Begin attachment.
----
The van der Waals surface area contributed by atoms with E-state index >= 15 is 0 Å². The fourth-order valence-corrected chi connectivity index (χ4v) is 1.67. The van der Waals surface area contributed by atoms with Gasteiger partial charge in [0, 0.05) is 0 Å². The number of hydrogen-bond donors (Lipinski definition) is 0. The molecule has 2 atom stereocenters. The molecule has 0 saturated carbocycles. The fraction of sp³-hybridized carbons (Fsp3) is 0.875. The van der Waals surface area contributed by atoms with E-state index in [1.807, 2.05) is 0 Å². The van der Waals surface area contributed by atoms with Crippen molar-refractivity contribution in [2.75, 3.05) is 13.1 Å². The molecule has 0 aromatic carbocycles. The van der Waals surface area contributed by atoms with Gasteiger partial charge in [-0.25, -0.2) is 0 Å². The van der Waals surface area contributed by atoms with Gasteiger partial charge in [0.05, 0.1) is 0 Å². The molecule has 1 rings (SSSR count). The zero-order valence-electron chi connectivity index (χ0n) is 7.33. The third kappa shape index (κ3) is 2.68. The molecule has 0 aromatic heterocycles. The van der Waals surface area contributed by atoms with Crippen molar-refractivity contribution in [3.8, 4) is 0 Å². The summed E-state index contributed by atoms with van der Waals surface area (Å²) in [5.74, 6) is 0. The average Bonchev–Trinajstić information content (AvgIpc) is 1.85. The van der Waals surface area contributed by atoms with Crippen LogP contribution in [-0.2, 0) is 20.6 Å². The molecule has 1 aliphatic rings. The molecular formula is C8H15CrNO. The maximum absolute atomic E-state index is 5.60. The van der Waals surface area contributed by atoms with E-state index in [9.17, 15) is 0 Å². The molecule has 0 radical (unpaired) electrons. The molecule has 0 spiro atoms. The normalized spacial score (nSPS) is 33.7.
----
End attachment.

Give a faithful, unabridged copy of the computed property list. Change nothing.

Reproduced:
The van der Waals surface area contributed by atoms with E-state index >= 15 is 0 Å². The fourth-order valence-corrected chi connectivity index (χ4v) is 1.67. The van der Waals surface area contributed by atoms with Gasteiger partial charge in [0, 0.05) is 0 Å². The number of hydrogen-bond donors (Lipinski definition) is 0. The molecule has 2 atom stereocenters. The molecule has 0 saturated carbocycles. The fraction of sp³-hybridized carbons (Fsp3) is 0.875. The van der Waals surface area contributed by atoms with E-state index in [1.807, 2.05) is 0 Å². The van der Waals surface area contributed by atoms with Crippen molar-refractivity contribution in [2.75, 3.05) is 13.1 Å². The molecule has 0 aromatic carbocycles. The van der Waals surface area contributed by atoms with Gasteiger partial charge in [-0.25, -0.2) is 0 Å². The van der Waals surface area contributed by atoms with Gasteiger partial charge in [0.05, 0.1) is 0 Å². The molecule has 1 rings (SSSR count). The zero-order valence-electron chi connectivity index (χ0n) is 7.33. The third kappa shape index (κ3) is 2.68. The molecule has 0 aromatic heterocycles. The van der Waals surface area contributed by atoms with Crippen molar-refractivity contribution in [3.8, 4) is 0 Å². The summed E-state index contributed by atoms with van der Waals surface area (Å²) in [5.74, 6) is 0. The average Bonchev–Trinajstić information content (AvgIpc) is 1.85. The van der Waals surface area contributed by atoms with Crippen LogP contribution in [-0.2, 0) is 20.6 Å². The molecule has 1 aliphatic rings. The molecular formula is C8H15CrNO. The maximum absolute atomic E-state index is 5.60. The van der Waals surface area contributed by atoms with E-state index in [9.17, 15) is 0 Å². The molecule has 0 radical (unpaired) electrons. The molecule has 0 spiro atoms. The normalized spacial score (nSPS) is 33.7.